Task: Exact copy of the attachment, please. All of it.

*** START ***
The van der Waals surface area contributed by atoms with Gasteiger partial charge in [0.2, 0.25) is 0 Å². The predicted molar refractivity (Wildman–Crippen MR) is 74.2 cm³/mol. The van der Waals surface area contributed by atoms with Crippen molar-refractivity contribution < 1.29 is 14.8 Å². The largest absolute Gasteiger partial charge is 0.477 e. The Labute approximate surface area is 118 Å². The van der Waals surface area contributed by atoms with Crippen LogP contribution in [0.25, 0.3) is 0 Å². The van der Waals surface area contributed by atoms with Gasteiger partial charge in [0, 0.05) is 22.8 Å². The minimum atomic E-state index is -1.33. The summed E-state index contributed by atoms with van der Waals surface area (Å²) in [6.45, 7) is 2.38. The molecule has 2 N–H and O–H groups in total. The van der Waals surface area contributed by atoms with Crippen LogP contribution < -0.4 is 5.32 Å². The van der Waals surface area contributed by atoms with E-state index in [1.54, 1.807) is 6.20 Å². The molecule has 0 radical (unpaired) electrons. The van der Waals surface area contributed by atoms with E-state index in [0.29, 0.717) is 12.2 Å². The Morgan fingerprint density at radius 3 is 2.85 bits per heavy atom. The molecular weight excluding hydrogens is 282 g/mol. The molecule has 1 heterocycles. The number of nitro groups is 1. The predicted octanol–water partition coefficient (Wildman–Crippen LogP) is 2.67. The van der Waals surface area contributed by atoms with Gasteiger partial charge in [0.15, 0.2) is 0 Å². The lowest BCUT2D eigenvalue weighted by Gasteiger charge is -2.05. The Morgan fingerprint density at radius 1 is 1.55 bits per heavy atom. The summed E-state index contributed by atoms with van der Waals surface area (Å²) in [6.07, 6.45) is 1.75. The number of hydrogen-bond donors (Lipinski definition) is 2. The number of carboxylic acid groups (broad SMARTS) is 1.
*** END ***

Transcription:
The van der Waals surface area contributed by atoms with Gasteiger partial charge in [0.2, 0.25) is 0 Å². The predicted molar refractivity (Wildman–Crippen MR) is 74.2 cm³/mol. The van der Waals surface area contributed by atoms with Crippen molar-refractivity contribution < 1.29 is 14.8 Å². The largest absolute Gasteiger partial charge is 0.477 e. The Labute approximate surface area is 118 Å². The van der Waals surface area contributed by atoms with Crippen LogP contribution in [0.25, 0.3) is 0 Å². The van der Waals surface area contributed by atoms with Gasteiger partial charge in [0, 0.05) is 22.8 Å². The minimum atomic E-state index is -1.33. The summed E-state index contributed by atoms with van der Waals surface area (Å²) in [6.45, 7) is 2.38. The molecule has 2 N–H and O–H groups in total. The van der Waals surface area contributed by atoms with Crippen LogP contribution < -0.4 is 5.32 Å². The van der Waals surface area contributed by atoms with E-state index in [1.54, 1.807) is 6.20 Å². The molecule has 0 radical (unpaired) electrons. The van der Waals surface area contributed by atoms with E-state index in [0.29, 0.717) is 12.2 Å². The Morgan fingerprint density at radius 3 is 2.85 bits per heavy atom. The molecular weight excluding hydrogens is 282 g/mol. The molecule has 1 heterocycles. The number of nitro groups is 1. The predicted octanol–water partition coefficient (Wildman–Crippen LogP) is 2.67. The van der Waals surface area contributed by atoms with Gasteiger partial charge in [0.15, 0.2) is 0 Å². The lowest BCUT2D eigenvalue weighted by Gasteiger charge is -2.05. The Morgan fingerprint density at radius 1 is 1.55 bits per heavy atom. The summed E-state index contributed by atoms with van der Waals surface area (Å²) in [6.07, 6.45) is 1.75. The number of hydrogen-bond donors (Lipinski definition) is 2. The number of carboxylic acid groups (broad SMARTS) is 1.